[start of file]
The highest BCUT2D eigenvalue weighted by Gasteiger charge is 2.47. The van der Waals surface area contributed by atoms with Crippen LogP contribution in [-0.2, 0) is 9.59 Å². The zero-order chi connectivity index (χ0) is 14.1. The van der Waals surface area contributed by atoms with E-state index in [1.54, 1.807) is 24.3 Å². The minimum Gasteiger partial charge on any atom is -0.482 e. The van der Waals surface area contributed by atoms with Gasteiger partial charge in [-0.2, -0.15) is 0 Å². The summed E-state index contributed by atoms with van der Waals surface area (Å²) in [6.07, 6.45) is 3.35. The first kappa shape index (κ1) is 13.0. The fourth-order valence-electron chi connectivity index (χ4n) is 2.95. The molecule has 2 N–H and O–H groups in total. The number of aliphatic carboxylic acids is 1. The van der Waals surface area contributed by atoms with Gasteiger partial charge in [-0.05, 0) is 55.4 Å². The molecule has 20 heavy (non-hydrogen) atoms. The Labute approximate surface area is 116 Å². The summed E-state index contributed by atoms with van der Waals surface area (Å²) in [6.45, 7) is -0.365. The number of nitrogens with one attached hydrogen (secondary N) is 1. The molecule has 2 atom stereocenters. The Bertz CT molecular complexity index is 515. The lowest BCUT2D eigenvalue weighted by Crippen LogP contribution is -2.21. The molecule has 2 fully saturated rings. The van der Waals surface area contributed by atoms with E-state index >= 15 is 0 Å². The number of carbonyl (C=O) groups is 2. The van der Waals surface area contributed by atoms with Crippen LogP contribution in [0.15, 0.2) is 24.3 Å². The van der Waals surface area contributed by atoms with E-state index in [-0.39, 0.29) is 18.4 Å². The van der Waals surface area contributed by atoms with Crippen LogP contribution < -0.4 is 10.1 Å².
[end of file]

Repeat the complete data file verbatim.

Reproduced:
The highest BCUT2D eigenvalue weighted by Gasteiger charge is 2.47. The van der Waals surface area contributed by atoms with Crippen LogP contribution in [-0.2, 0) is 9.59 Å². The zero-order chi connectivity index (χ0) is 14.1. The van der Waals surface area contributed by atoms with E-state index in [1.54, 1.807) is 24.3 Å². The minimum Gasteiger partial charge on any atom is -0.482 e. The van der Waals surface area contributed by atoms with Gasteiger partial charge in [-0.2, -0.15) is 0 Å². The summed E-state index contributed by atoms with van der Waals surface area (Å²) in [6.07, 6.45) is 3.35. The first kappa shape index (κ1) is 13.0. The fourth-order valence-electron chi connectivity index (χ4n) is 2.95. The molecule has 2 N–H and O–H groups in total. The number of aliphatic carboxylic acids is 1. The van der Waals surface area contributed by atoms with Gasteiger partial charge in [-0.05, 0) is 55.4 Å². The molecule has 20 heavy (non-hydrogen) atoms. The Labute approximate surface area is 116 Å². The summed E-state index contributed by atoms with van der Waals surface area (Å²) in [6.45, 7) is -0.365. The number of nitrogens with one attached hydrogen (secondary N) is 1. The molecule has 2 atom stereocenters. The Bertz CT molecular complexity index is 515. The lowest BCUT2D eigenvalue weighted by Crippen LogP contribution is -2.21. The molecule has 2 fully saturated rings. The van der Waals surface area contributed by atoms with E-state index >= 15 is 0 Å². The number of carbonyl (C=O) groups is 2. The van der Waals surface area contributed by atoms with Crippen LogP contribution in [0.15, 0.2) is 24.3 Å². The van der Waals surface area contributed by atoms with E-state index in [-0.39, 0.29) is 18.4 Å². The van der Waals surface area contributed by atoms with Crippen LogP contribution < -0.4 is 10.1 Å².